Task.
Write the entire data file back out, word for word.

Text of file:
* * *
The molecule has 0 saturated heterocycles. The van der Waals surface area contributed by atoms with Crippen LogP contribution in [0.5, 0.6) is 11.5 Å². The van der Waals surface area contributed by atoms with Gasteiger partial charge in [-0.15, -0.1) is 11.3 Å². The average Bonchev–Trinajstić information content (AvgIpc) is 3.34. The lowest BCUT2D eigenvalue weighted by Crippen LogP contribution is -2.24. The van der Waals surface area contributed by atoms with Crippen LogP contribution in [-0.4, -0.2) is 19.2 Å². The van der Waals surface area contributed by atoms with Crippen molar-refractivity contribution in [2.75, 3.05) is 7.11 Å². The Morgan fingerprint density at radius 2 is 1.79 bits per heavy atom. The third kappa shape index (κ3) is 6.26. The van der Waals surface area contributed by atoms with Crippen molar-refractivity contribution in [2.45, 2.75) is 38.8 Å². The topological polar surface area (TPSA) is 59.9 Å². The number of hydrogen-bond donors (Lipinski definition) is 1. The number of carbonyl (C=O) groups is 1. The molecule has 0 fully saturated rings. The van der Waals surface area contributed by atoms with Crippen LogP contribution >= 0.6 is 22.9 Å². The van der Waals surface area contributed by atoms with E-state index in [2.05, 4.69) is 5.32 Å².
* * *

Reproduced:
The molecule has 0 saturated heterocycles. The van der Waals surface area contributed by atoms with Crippen LogP contribution in [0.5, 0.6) is 11.5 Å². The van der Waals surface area contributed by atoms with Gasteiger partial charge in [-0.15, -0.1) is 11.3 Å². The average Bonchev–Trinajstić information content (AvgIpc) is 3.34. The lowest BCUT2D eigenvalue weighted by Crippen LogP contribution is -2.24. The van der Waals surface area contributed by atoms with Crippen LogP contribution in [-0.4, -0.2) is 19.2 Å². The van der Waals surface area contributed by atoms with Crippen molar-refractivity contribution in [2.75, 3.05) is 7.11 Å². The Morgan fingerprint density at radius 2 is 1.79 bits per heavy atom. The third kappa shape index (κ3) is 6.26. The van der Waals surface area contributed by atoms with Crippen molar-refractivity contribution in [2.45, 2.75) is 38.8 Å². The topological polar surface area (TPSA) is 59.9 Å². The number of hydrogen-bond donors (Lipinski definition) is 1. The number of carbonyl (C=O) groups is 1. The molecule has 0 fully saturated rings. The van der Waals surface area contributed by atoms with Crippen LogP contribution >= 0.6 is 22.9 Å². The van der Waals surface area contributed by atoms with E-state index in [2.05, 4.69) is 5.32 Å².